Succinate Dehydrogenase-Deficient Renal Cell Carcinoma

Detailed Characterization of 11 Tumors Defining a Unique Subtype of Renal Cell Carcinoma

Sean R Williamson; John N Eble; Mahul B Amin; Nilesh S Gupta; Steven C Smith; Lynette M Sholl; Rodolfo Montironi; Michelle S Hirsch; Jason L Hornick


Mod Pathol. 2015;28(1):80-94. 

In This Article

Abstract and Introduction


Patients with germline mutation of succinate dehydrogenase (SDH) subunit genes are prone to develop paraganglioma, gastrointestinal stromal tumor, and rarely renal cell carcinoma (RCC). However, SDH-deficient RCC is not yet widely recognized. We identified such tumors by distinctive morphology and confirmed absence of immunohistochemical staining for SDHB. Immunohistochemical features were evaluated using a panel of antibodies to renal tumor antigens. Targeted next-generation sequencing was performed on DNA extracted from paraffin-embedded tissue. Eleven tumors were identified from 10 patients, 22–72 years of age (median 40). Two patients had paragangliomas, 1 bilateral SDH-deficient RCC, and 1 contralateral oncocytoma. Grossly, tumors were tan or red–brown, 2–20 cm in diameter (median 4.25 cm). Fuhrman grade was 2 (n=10) or 3 (n=1). Stage was pT1a–pT2b. One patient developed widespread metastases 16 years after nephrectomy and died of disease 6 years later. All tumors were composed of uniform eosinophilic cells containing vacuoles or flocculent cytoplasmic inclusions. Architecture was primarily solid; entrapped renal tubules and intratumoral mast cells were common. By immunohistochemistry, tumor cells were negative for SDHB (11/11) and rarely SDHA (1/11). Labeling was uniformly positive for PAX8 and kidney-specific cadherin and absent for KIT, RCC, and carbonic anhydrase IX. Staining for broad-spectrum epithelial markers was often negative or focal (positive staining for AE1/AE3 in 4/10, CAM5.2 3/7, CK7 1/11, EMA 10/10). By sequencing, SDHB mutation and loss of the second allele were present in 5/6 tumors; the SDHA-deficient tumor showed no SDHB abnormality. SDH-deficient RCC is a unique neoplasm that is capable of progression, often harboring SDHB mutation. A monomorphic oncocytic renal tumor with solid architecture, cytoplasmic inclusions of flocculent material, and intratumoral mast cells should prompt evaluation of SDH status, as it may have implications for screening the patient and relatives. Negative immunohistochemistry for KIT and heterogeneous labeling for epithelial antigens are other supportive features.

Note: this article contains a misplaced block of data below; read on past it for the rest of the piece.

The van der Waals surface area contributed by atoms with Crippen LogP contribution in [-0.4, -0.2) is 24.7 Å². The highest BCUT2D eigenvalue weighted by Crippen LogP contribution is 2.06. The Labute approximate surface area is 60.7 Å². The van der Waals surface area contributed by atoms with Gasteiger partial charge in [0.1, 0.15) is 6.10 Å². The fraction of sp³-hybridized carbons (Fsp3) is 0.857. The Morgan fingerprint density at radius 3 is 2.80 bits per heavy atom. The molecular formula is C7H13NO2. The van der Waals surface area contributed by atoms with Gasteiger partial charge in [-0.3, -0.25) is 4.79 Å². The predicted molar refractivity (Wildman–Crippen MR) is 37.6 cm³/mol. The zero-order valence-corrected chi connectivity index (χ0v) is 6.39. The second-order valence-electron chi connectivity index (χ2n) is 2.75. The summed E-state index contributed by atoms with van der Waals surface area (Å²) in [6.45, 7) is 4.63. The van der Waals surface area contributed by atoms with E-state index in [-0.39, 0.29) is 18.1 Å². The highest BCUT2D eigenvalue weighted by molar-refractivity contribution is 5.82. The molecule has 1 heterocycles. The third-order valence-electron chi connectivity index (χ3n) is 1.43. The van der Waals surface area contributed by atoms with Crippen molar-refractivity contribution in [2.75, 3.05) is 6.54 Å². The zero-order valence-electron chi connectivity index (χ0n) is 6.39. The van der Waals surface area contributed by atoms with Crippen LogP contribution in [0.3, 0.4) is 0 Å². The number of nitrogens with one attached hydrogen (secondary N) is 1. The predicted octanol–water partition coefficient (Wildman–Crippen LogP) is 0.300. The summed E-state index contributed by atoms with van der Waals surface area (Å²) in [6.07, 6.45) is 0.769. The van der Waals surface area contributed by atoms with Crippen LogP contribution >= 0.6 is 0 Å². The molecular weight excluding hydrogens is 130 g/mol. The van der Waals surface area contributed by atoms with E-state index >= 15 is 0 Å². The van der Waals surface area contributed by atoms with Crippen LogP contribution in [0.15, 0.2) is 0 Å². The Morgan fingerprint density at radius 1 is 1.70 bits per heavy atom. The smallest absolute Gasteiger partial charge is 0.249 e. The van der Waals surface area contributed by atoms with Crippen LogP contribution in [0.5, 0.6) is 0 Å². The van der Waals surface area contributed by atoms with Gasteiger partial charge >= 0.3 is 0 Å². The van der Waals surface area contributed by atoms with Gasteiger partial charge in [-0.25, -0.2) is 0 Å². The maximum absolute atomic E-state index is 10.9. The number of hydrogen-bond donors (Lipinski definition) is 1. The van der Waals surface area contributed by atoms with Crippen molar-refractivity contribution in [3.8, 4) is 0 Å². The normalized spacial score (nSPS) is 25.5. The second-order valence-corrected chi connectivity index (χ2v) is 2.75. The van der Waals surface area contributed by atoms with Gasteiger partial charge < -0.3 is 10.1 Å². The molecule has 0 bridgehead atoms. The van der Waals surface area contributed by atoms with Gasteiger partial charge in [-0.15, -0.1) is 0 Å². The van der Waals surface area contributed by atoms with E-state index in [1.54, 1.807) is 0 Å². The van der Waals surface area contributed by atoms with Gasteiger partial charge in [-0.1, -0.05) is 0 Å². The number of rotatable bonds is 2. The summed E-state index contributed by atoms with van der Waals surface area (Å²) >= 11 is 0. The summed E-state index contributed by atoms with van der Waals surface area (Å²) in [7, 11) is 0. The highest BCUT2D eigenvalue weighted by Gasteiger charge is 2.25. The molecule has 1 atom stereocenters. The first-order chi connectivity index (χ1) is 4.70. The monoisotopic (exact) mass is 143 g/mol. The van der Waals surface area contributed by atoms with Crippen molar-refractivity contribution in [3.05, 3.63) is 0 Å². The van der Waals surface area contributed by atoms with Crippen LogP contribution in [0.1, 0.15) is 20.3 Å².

Succinate dehydrogenase (SDH) is a mitochondrial enzyme complex composed of four protein subunits (SDHA, SDHB, SDHC, and SDHD) that functions as a member of the Krebs cycle and electron transport chain. Germline mutations of the genes that encode the SDH subunits result in hereditary paraganglioma-pheochromocytoma syndromes.[1,2] Patients with such mutations also develop gastrointestinal stromal tumors (GISTs) that can be recognized by their distinctive multinodular architecture, predominantly epithelioid morphology, and predilection for lymph node metastasis.[1–3]

In addition to paraganglioma and GIST, there is increasing evidence that patients with germline mutation of SDH subunit genes also develop renal tumors,[4] which, similar to paragangliomas and GISTs in such patients, lack immunohistochemical labeling for SDHB in the neoplastic cells.[5,6] Many of the renal tumors that have been recognized to date in these patients exhibit distinctive morphology, characterized by sheets of uniform cells with eosinophilic or oncocytic cytoplasm that contain cytoplasmic vacuoles or flocculent inclusions.[5–8] However, renal cell carcinomas (RCCs) with other histologic appearances have been reported in patients with germline mutations of SDH subunit genes,[4,9] and a few RCCs of other histologic types have been found to be SDH-deficient in the absence of known germline gene mutation.[8,10] Nonetheless, experience with SDH-deficient RCC demonstrating this unique oncocytic histology remains very limited.[11] Detailed pathologic features and immunohistochemical staining results for renal tumor antigens have been reported in only four tumors with this unique morphology.[5,6] Therefore, the precise constellation of features that differentiates these neoplasms from other subtypes of renal tumors remains poorly understood. To facilitate discrimination of these SDH-deficient oncocytic renal tumors from other benign and malignant renal neoplasms and to elaborate the spectrum of their pathologic features, we performed a detailed analysis of clinicopathologic, immunohistochemical, and genetic features of SDH-deficient RCCs.